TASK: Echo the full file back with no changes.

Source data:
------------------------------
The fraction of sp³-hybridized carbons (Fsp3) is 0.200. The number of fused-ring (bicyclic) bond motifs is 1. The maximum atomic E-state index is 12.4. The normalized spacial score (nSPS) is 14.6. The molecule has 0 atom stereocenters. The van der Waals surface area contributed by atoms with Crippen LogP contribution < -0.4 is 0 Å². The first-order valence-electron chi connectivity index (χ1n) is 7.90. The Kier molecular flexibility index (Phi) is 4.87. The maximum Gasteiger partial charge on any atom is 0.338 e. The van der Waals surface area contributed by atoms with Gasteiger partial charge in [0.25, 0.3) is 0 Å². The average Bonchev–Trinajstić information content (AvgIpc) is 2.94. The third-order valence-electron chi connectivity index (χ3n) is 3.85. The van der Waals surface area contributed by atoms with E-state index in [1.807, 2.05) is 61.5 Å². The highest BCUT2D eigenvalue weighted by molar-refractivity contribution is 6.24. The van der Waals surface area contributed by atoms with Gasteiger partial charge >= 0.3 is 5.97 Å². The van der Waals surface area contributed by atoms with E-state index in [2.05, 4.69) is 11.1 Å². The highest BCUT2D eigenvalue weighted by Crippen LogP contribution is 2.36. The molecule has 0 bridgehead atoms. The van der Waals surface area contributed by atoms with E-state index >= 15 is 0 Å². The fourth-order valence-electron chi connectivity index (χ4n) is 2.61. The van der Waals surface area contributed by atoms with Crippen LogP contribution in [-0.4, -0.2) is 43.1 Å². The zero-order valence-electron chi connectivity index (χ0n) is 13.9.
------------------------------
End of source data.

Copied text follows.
The fraction of sp³-hybridized carbons (Fsp3) is 0.200. The number of fused-ring (bicyclic) bond motifs is 1. The maximum atomic E-state index is 12.4. The normalized spacial score (nSPS) is 14.6. The molecule has 0 atom stereocenters. The van der Waals surface area contributed by atoms with Crippen LogP contribution < -0.4 is 0 Å². The first-order valence-electron chi connectivity index (χ1n) is 7.90. The Kier molecular flexibility index (Phi) is 4.87. The maximum Gasteiger partial charge on any atom is 0.338 e. The van der Waals surface area contributed by atoms with Gasteiger partial charge in [0.25, 0.3) is 0 Å². The average Bonchev–Trinajstić information content (AvgIpc) is 2.94. The third-order valence-electron chi connectivity index (χ3n) is 3.85. The van der Waals surface area contributed by atoms with E-state index in [1.807, 2.05) is 61.5 Å². The highest BCUT2D eigenvalue weighted by molar-refractivity contribution is 6.24. The van der Waals surface area contributed by atoms with Gasteiger partial charge >= 0.3 is 5.97 Å². The van der Waals surface area contributed by atoms with E-state index in [2.05, 4.69) is 11.1 Å². The highest BCUT2D eigenvalue weighted by Crippen LogP contribution is 2.36. The molecule has 0 bridgehead atoms. The van der Waals surface area contributed by atoms with E-state index >= 15 is 0 Å². The fourth-order valence-electron chi connectivity index (χ4n) is 2.61. The van der Waals surface area contributed by atoms with Crippen LogP contribution in [-0.4, -0.2) is 43.1 Å². The zero-order valence-electron chi connectivity index (χ0n) is 13.9.